By Dan Orlando
Sharon Rosenberg ran with the big boys at Douglas Elliman for nearly two years before deciding that it was time for a change. Now a sales associate at Bond New York, the residential real estate vet has found her own happy home.
“I wanted to go to a smaller firm,” Rosenberg said. “Douglas Elliman is a great firm, it has a lot to offer and I was proud to be a member of Douglas Elliman, but I felt I needed a smaller firm, one that was more of a family, but one that had a lot of support. That’s what I’m getting at Bond.”
Rosenberg entered the real estate scene a decade ago when she decided to build on 30 years’ worth of professional experience in the advertising, fashion and art arenas.
“I had a passion for real estate and why not transfer my marketing and my sales skills to the real estate world?” said Rosenberg.
Ten years of “fun” later, Rosenberg is still a respected player in New York’s residential market. She attributes some of her success, in part, to entering the fray later in life.
“To be honest with you, I think people who come in that are more mature are better real estate agents,” Rosenberg told Brokers Weekly.
“I think they have to have some savings or they have to have another job,” she added. “You can’t expect to make it big in the beginning.”
Rosenberg conceded that a simultaneous job may not be a practical solution, furthering her point that waiting to build a nest egg in another field is likely a wise move.
“Real estate takes a lot out of you and you really shouldn’t have another job,” she said.
But financial security isn’t the only incentive to put off launching a career in residential real estate.
Entering the game with an already fortified contact list and honed networking skills is a significant advantage considering many young brokers jump into the mix with little to no professional experience.
“I used to work in art gallery sales and I met a lot of luxury contacts,” Rosenberg said.
“(Firms are) not going to give you leads. I was lucky at Bellmarc, my first job. Douglas Elliman didn’t allow you to advertise sales that weren’t your exclusives but they did allow you to advertise rentals, if you had permission.
“I also think it’s important to go to a company that has training,” Rosenberg said. “I started off at Bellmarc and they have a very, very intensive training program.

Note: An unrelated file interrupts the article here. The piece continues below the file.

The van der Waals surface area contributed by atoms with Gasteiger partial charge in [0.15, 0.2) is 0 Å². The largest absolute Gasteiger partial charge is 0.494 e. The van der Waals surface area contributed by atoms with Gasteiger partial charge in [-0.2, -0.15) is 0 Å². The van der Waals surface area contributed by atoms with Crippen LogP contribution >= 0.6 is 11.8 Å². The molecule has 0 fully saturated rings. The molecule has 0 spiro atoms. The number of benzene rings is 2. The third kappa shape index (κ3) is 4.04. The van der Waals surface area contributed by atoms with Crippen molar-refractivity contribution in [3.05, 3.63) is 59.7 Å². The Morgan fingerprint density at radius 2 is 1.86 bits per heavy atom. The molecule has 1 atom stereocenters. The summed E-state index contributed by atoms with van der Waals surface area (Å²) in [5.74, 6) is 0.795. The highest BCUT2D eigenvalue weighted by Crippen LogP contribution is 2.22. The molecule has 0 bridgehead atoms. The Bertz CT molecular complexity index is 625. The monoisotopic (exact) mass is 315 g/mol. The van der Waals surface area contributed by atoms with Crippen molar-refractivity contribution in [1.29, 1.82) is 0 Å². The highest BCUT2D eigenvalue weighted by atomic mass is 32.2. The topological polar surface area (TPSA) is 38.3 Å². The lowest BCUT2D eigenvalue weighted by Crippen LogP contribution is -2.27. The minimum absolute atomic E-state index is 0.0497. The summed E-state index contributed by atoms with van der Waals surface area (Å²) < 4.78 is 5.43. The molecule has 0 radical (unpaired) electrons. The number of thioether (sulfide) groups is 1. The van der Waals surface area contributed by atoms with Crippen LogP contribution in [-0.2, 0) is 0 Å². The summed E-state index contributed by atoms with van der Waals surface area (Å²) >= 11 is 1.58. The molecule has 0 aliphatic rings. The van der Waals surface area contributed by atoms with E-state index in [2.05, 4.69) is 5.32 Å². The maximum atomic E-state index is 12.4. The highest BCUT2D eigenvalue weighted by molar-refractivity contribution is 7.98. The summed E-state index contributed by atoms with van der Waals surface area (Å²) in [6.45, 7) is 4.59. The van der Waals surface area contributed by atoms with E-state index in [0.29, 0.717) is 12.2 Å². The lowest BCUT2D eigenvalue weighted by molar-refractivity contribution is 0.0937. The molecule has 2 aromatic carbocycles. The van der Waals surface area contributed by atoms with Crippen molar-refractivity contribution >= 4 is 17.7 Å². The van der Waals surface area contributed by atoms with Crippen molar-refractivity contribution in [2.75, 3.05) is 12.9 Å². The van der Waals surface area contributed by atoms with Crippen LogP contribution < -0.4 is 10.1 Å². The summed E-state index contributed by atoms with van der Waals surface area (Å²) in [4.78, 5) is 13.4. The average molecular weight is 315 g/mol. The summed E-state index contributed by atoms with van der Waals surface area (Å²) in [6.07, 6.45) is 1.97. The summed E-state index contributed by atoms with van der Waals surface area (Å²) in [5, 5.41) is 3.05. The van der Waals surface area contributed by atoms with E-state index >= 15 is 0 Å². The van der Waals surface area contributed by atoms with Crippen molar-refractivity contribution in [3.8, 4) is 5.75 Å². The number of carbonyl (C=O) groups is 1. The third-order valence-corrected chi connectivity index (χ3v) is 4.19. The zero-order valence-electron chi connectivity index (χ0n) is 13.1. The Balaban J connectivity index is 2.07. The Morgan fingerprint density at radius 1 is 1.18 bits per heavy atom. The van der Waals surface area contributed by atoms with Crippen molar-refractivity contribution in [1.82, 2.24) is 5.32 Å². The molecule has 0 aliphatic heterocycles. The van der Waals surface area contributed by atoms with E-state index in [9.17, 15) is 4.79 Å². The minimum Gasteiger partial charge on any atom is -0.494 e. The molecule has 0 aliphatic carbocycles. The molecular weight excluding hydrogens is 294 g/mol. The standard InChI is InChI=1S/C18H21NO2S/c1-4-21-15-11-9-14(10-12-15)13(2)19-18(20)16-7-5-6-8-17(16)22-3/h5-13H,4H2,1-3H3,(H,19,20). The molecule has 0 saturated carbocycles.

“I have a tremendous notebook from all the information that I got from all the classes there. I think the transition was good because I had good training.”
Rosenberg used those notes to propel her to her first sale, a cash deal that set the pace for her future.
“That just gave me confidence that it was going to be a lot of fun,” she said.
Of course, even accomplished pros need to constantly add to their arsenal in order to succeed. Rosenberg said that she’s eagerly immersing herself in social media classes so that she can better connect with her current and potential clients.
“I’m trying to learn how to use Twitter, that’s supposed to be important,” she said with a laugh.
As Rosenberg’s skill set changes, so is the landscape of Manhattan. Areas that were considered less than desirable when she first entered the business are quite rapidly shedding that image.
“I think the Upper East Side is really becoming very popular now. First of all because of the Second Avenue subway and second of all because it’s cheaper than the other neighborhoods,” said Rosenberg.
“It’s going to get trendy, like the Lower East Side,” she added, while labeling Harlem and Washington Heights as neighborhoods poised to see continued increases in value.
While she expects prices to rise in those areas, Rosenberg candidly admits that Manhattan’s far from competitive prices may indeed need to drop, or at least level off in the near future due to the rise in popularity of the peripheral neighborhoods.
“I think that may have to happen,” she said. “People are also moving to New Jersey, too.”
Having joined Bond two years ago, Rosenberg has no designs on slowing down, price reductions or not.
“I’m not planning (a retirement) I really want to work as long as I can,” she said. “I’m healthy and I’m a very energetic person. I get some people tired because what I accomplish in a day they accomplish in a week.”
Despite this, she does admit that there is a passion in her life besides real estate.
Rosenberg is currently compiling a catalog of art work by her late mother, artists Mary Ann Segall, that she hopes to sell at auction. Some 200-300 pieces are under Rosenberg’s care . “I’m going to donate some art and then I’d feel it’s easier to sell it,” she said.
If she can move the art as well as she moves New York’s real estate, the collection won’t be available for long.